Michael Stoll Joins Board of Directors of American Institutes for Research

Michael Stoll, professor of public policy and urban planning at UCLA Luskin, is one of two new appointees to the American Institutes for Research Board of Directors. Stoll, an expert in labor markets and the impacts of poverty, joins Mayra E. Alvarez, a national leader in public health policy and systems, on the board of the nonprofit organization, which is based in Washington, D.C. “We are excited to have Mayra E. Alvarez and Michael A. Stoll on the board and welcome the deep expertise they bring to key areas of AIR’s work,” said Patricia B. Gurin, chair of the AIR board. “Their experience, knowledge and insights will help the board guide the institution’s strategic direction today, and in the years ahead.” David Myers, chief executive officer of AIR, said that Stoll will join a group of experts who will provide guidance and understanding to AIR’s leadership team and ensure that the organization’s research and technical assistance work is “relevant, meaningful and mission-focused.” Stoll has previously served as a fellow for the institute, which is focused on behavioral and social science research and providing technical assistance to solve national and global challenges. He has also been a fellow at the Brookings Institution, the Institute for Research on Poverty at the University of Wisconsin, Madison, and the National Poverty Center at the University of Michigan, Ann Arbor. He has served as a past visiting scholar at the Russell Sage Foundation. In congratulating Stoll, Professor Robert Fairlie, chair of UCLA Luskin Public Policy, said, “AIR is an amazing place doing extremely important and impactful work.”


A ‘Hesitantly Bullish’ Take on U.S. Unemployment Trends

A WalletHub article on U.S. states where unemployment is ticking up cited Robert Fairlie, chair of Public Policy at UCLA Luskin and a member of the National Bureau of Economic Research. “I’m hesitantly bullish on the job market for 2024,” said Fairlie, explaining that national jobless rates are still relatively low and are not likely to increase rapidly in the coming year. But he added, “The major problem many people have is that their wages are not increasing as fast as inflation. That is making it hard for people to afford to live, especially in high-cost housing markets.” Moving savings out of non-interest-earning accounts and into money market funds that pay a higher interest rate is one way that people can protect their finances, Fairlie said.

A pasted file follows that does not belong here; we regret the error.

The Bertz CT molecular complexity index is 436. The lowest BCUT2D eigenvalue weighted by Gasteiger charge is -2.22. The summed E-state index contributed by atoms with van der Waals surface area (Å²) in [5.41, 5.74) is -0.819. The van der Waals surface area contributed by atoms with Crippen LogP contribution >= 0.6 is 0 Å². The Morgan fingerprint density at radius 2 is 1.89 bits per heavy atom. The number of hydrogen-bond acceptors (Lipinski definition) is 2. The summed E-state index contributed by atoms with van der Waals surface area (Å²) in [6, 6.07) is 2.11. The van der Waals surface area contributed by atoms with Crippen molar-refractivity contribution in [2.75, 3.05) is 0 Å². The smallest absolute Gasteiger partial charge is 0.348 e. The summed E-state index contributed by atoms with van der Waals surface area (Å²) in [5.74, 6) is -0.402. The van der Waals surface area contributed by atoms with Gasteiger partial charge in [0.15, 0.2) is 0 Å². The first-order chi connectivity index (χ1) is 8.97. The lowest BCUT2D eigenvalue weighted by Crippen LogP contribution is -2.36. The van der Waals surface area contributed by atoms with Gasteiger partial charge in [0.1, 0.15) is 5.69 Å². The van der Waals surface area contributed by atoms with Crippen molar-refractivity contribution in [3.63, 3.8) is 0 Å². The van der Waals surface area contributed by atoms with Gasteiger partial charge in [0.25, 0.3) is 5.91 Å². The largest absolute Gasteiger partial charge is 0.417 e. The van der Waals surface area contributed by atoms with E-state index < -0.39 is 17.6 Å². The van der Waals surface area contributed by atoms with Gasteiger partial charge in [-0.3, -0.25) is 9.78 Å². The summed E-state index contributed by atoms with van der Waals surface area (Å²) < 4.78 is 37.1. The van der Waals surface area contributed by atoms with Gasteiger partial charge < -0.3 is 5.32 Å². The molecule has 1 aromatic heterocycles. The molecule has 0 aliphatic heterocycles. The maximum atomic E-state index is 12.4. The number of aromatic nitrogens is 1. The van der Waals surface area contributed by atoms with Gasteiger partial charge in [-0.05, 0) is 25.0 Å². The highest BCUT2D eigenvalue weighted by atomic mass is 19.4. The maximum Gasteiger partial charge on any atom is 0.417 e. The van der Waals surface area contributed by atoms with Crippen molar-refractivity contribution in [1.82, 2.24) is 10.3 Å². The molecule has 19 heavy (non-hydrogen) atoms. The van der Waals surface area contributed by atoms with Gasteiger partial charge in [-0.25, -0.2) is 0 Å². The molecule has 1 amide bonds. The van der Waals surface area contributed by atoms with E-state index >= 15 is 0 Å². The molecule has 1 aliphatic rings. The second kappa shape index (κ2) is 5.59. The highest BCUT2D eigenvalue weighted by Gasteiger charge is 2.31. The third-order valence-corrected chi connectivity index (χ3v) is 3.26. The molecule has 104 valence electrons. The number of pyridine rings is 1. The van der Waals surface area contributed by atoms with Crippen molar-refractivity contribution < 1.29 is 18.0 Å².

New Book by Fairlie Reveals Risks and Rewards of the U.S. Startup Economy

A new book co-authored by Robert Fairlie, chair of Public Policy at UCLA Luskin, provides a broad view of entrepreneurship that challenges the assumption that startup companies in the United States create jobs and power economic growth. Federal, state and local governments spend billions of dollars each year on incubators, loan programs, tax breaks and investor incentives to encourage the formation of job-creating businesses, yet these expenditures are often made without knowing whether they lead to lasting, decent-paying jobs. In “The Promise and Peril of Entrepreneurship: Job Creation and Survival Among US Startups,” published by MIT Press, Fairlie and co-authors Zachary Kroff, Javier Miranda and Nikolas Zolas use a comprehensive new data set to provide clarity. Their findings show that startup job creation and survival rates are much lower than those typically reported by federal sources. Official statistics indicate that each startup creates six new jobs on average, and 50% of startups survive up to five years. However, those numbers reflect only new businesses that have employees, not the millions of startups that launch without employees every year, the authors found. “Understanding the early-stage dynamics of entrepreneurship is important,” they write. “Starting a business is difficult, with many potential barriers and risks,” including the legal requirements and resources needed to hire employees. The authors also explore who owns startups, focusing on differences by race and ethnicity and documenting how some minority groups face significant barriers to entrepreneurship. Fairlie’s book is among five recently getting capsule reviews by the Financial Times, which lauds its use of reliably sourced data and says it will “help those seeking to nurture an entrepreneurial culture themselves: the policymakers, academics, incubator operators and business degree students.”